Yup, you read that title right! I'm broke. Not really really broke (if that's even possible), but yeah I'm broke. And so are so many others my age and older all around. So I've decided to embark on a new challenge to help me, and you, fix this issue. Pre-Memphis Jeremie was extremely good at saving money, and the reason this was is because I realllllly wanted to move to Memphis. So, when taking a look at my finances I remembered that feeling of really wanting something so badly that I ensured I saved my coins! This is something that I decided to put back into my mind as a "there's plenty of things you want really badly in life so you better save as much money as you can" kind of mindset, and it's this very mindset that will help me pay off my debt and save for the future.
I created a series called 'B*TCH I'M BROKE!' so that I can educate people my age and anyone who may be in similar situations such as myself. Now you may be wondering how bad is my situation exactly? If you've seen my video discussing this new series, you would've heard me say that generations before us have taught us to not discuss our finances, salaries, and even debt publicly or with our peers. Although, I do slightly agree with this statement for reasons of people using it against you, I also disagree with this— because it also helps us socially. Studies have shown, and continue to show, that the white man gets paid way more than women, lgbtq+ and people of color. It's for this very reason why I think it's extremely important to discuss salaries. Another reason why I felt like it was important for me to share my experience with you all is that people start to guilt trip you when you have money troubles. And just because you may be in debt at the moment and are going through the seasons of your life, does not mean that you'll continue to be in this very same stage forever— especially if we talk about it with people who are open to discuss these things and communities that are interested in helping each other grow.
You may have heard of the Dave Ramsey's 7 Baby Steps... I know I have! My whole family has read the book and recommended it to me a few years back. But a much younger Jeremie who had no debt honestly was disinterested. Now, a mid-20's Jeremie has done his research and realized that these "baby steps" may actually be on to something other than scamming people into a program. What he says in his steps is actually a great idea, from starting an emergency fund, to paying off your debt from smallest to largest, to getting off of credit cards and only using money that you actually have. It's the many hours of online research reading through blogs of families who have paid off all of their to watching YouTubers who have successfully finished the Dave Ramsey's program. Which ever process you may take, I am here to show you what steps I am taking to pay off my debt and invest in my future.
Now let's get into my debt. My smallest debt is a school loan that is about $571, two credit cards, and my largest is my car loan that has about $18,490 left to pay off. If it weren't for my brand spanking new American Express card or my much needed 2014 Toyota Rav4 (due to my 2001 Kia Sportage finally reaching it's end) I probably wouldn't be in so much debt. But who knows right? Life takes twist and turns, and sometimes we do what we think is best in order for us to survive and get to the next day. Though this may be true, I also know that I am a person who loves to spend, especially when it comes to clothes, home decor, and new ingredients to cook with. So it this very reason of becoming self aware that I realize that we need to take fault sometimes for the debt that we have created, whether it was needed or not. So first step to getting our finances in order is admitting that we have debt, that we have a spending problem, and identifying the root to the issue. Once that you've come to this realization, it's time to make a plan!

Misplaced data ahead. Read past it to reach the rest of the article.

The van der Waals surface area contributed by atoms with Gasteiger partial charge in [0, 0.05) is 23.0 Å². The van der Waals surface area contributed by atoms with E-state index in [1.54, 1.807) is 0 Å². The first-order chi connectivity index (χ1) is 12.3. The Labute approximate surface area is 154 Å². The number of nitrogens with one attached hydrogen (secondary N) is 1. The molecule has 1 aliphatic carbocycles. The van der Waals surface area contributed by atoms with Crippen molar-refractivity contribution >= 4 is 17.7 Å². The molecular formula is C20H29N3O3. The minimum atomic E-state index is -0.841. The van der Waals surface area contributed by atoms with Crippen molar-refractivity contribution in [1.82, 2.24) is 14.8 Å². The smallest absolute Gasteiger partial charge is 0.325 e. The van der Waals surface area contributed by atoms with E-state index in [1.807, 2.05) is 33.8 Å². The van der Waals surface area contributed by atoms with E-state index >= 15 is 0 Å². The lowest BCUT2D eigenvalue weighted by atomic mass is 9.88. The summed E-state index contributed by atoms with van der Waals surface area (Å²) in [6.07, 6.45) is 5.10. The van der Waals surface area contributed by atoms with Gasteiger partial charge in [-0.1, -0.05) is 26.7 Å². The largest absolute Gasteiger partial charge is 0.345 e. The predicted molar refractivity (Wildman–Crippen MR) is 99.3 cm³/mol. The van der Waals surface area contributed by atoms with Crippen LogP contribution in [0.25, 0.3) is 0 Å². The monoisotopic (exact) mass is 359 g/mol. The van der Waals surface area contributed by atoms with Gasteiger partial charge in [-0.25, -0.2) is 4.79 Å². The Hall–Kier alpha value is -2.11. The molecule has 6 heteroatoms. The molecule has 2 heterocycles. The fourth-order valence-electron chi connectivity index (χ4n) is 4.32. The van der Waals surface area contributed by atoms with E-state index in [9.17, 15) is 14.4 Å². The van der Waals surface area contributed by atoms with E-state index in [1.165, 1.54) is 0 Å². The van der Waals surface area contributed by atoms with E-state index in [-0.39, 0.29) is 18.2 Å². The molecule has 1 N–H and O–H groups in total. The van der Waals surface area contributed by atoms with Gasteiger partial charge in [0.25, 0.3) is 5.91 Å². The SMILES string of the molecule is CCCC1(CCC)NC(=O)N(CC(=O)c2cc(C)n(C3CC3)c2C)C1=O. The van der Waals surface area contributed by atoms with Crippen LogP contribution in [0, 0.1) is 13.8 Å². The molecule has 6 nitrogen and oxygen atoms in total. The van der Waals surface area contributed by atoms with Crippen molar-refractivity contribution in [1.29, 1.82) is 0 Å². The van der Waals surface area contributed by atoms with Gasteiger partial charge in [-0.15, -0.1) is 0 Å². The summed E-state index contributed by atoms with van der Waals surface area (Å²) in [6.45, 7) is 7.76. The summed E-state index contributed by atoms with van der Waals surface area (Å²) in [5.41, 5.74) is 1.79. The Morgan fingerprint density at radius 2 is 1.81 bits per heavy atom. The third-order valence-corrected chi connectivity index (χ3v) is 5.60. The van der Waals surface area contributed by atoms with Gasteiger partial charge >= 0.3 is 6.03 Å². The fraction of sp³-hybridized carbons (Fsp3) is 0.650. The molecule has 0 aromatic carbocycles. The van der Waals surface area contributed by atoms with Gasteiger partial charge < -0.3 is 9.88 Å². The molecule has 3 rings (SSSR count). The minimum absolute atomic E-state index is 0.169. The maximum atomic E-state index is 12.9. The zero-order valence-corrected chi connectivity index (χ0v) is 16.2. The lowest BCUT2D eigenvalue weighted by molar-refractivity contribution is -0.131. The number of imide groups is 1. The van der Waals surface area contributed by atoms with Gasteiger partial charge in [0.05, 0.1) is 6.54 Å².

Budgeting is one of my favorite things to do, especially since it leads to saving money. In order to get to those extra digits and zeros in our bank accounts we need to learn to better manage our expenses and money. For this I'll be using premade budget sheets (such as this one) and my bullet journal to help me stay on track. Since I get paid a fixed salary each week/month, I know how much to expect to save each month after taxes and bills. Budget sheets are perfect for helping you visualize what you're going to be saving and will give you an actual picture of what the month will look like (or should look like). Another very helpful thing to use are meal planner sheets (such as this one) that help you list what ingredients you have in your fridge or pantries and what meals you'll be cooking for the week. In my next two post we will discuss more ways to save & limit your spending and also how to be sustainable & frugal with food.
Now that we got all of those logistics out of the way we can start this new month and season fresh. So whether you want to pay off your $1,000 debt or save $1,000— stick around because we'll be learning and going through this journey together. If you have any tips or anything positive to share please comment down below or on my YouTube channel so that we can all join the conversation and grow together. Wishing you all a very happy (spooky) October and a successful financial situation during hibernating season.
Until next time!